Investment Column: Hold on to high-quality ARM Holdings
Provident Financial; Games Workshop
Wednesday 28 July 2010
Our view: Hold
Share price: 339.9p (-12.2p)
ARM's microchips power such a huge array of products that, though you may not recognise the company, you have probably tapped or touched your way through some zippy handheld or laptop that's driven by a chip designed or based upon the Cambridge-based group's technology.
ARM already commands the mobile phone market and is widely expected to make rapid strides as the youthful tablet computer market matures in the coming years.
Apple's iPad, which, incidentally, is believed to draw upon ARM intellectual property, is only the tip of the iceberg, with analysts anticipating a surge in the demand for tablets.
On Goldman Sachs's numbers, for example, though tablets are likely to make up only 5 to 10 per cent of the PC market in 2011-12, they may well end up commanding as much as 40 per cent within a 10-year period. Given ARM's track record and expertise, you don't need to be a mega-brained chip designer to recognise the potential for higher earnings at the company as a result of these developments. And a cursory glance at yesterday's forecast-beating results should further confirm the company's strengths.
So, is it time to buy? On a long-term view, the answer is fairly straightforward: yes, yes, yes. On a short- to medium-term view, however, we're more cautious. Our concern is down to the valuation, with ARM trading on a very fancy-looking multiple of 47.9 times Investec's forecasts for 2011.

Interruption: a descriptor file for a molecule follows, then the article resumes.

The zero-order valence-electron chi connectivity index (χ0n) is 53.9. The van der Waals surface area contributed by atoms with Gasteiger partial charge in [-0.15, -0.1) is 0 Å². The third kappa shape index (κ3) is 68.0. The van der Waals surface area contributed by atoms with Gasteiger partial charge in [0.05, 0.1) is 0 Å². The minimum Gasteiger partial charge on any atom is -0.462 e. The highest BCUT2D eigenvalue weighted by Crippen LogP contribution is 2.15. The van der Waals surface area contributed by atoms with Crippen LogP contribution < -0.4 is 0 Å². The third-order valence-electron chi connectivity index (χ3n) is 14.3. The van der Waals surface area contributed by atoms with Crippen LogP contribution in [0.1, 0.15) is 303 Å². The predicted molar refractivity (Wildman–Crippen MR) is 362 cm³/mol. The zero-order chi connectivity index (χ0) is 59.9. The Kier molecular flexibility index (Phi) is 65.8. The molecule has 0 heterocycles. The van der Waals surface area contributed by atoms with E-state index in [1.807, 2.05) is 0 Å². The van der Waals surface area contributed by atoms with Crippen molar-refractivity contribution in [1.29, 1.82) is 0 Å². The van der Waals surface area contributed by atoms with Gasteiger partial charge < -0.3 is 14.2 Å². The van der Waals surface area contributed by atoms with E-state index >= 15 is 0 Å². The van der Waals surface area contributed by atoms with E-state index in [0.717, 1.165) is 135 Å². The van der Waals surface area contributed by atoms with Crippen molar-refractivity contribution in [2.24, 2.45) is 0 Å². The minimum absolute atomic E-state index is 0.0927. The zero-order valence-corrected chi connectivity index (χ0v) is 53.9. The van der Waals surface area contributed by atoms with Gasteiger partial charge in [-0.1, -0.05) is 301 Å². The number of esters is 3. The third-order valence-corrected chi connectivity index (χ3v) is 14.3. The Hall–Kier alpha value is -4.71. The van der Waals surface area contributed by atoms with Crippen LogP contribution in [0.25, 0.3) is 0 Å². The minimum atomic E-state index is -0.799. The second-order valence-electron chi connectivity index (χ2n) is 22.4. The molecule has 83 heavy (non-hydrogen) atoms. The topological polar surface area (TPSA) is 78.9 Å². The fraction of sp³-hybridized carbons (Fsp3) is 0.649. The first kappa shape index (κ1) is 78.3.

Technology companies often trade at what would be considered inflated multiples in other sectors, but even given that fact, ARM's rating seems toppish. That said, we wouldn't sell. This is a fundamentally strong company with great prospects. While we worry that the stock may fall prey to profit-taking in coming months, we're equally confident that any dip in its share price will be temporary. So, buy if it shows any weakness, and keep holding in the meantime.
Our view: Avoid
Share price: 821p (-61.5p)
Ever since the coalition Government announced plans to take a very big axe to public spending budgets just after coming into power, this column has been nervous about the prospects of those companies that count the state among their biggest clients. But the collateral damage is likely to spread much wider.
Yesterday, announcing first-half numbers, the sub-prime lender Provident Financial said that it is "tempered by cautious customer behaviour", and that there is "uncertainty over the direction of the employment market". It is concerned about "the potential for unemployment to increase as a result of the Government's fiscal austerity programme". In other words "we're worried". There were some upbeat points. Peter Crook, its chief executive, said he was comfortable with full-year profit forecasts, helped particularly by the Vanquis Bank division, which saw profits jump by 82 per cent. The Government's pledge to lift those earning less than £10,000 out of income tax bands (over time) is also helpful for a business like Provident.
On a valuation basis, the dividend yield of 7.2 per cent is first class, and the multiple of 11.8 times this year's forecast earnings is undemanding. But with between 40 and 50 per cent of Provident's customers in regular receipt of benefits, which in the case of welfare and housing payments are set to see an especially sharp blade, we cannot back the group. Avoid.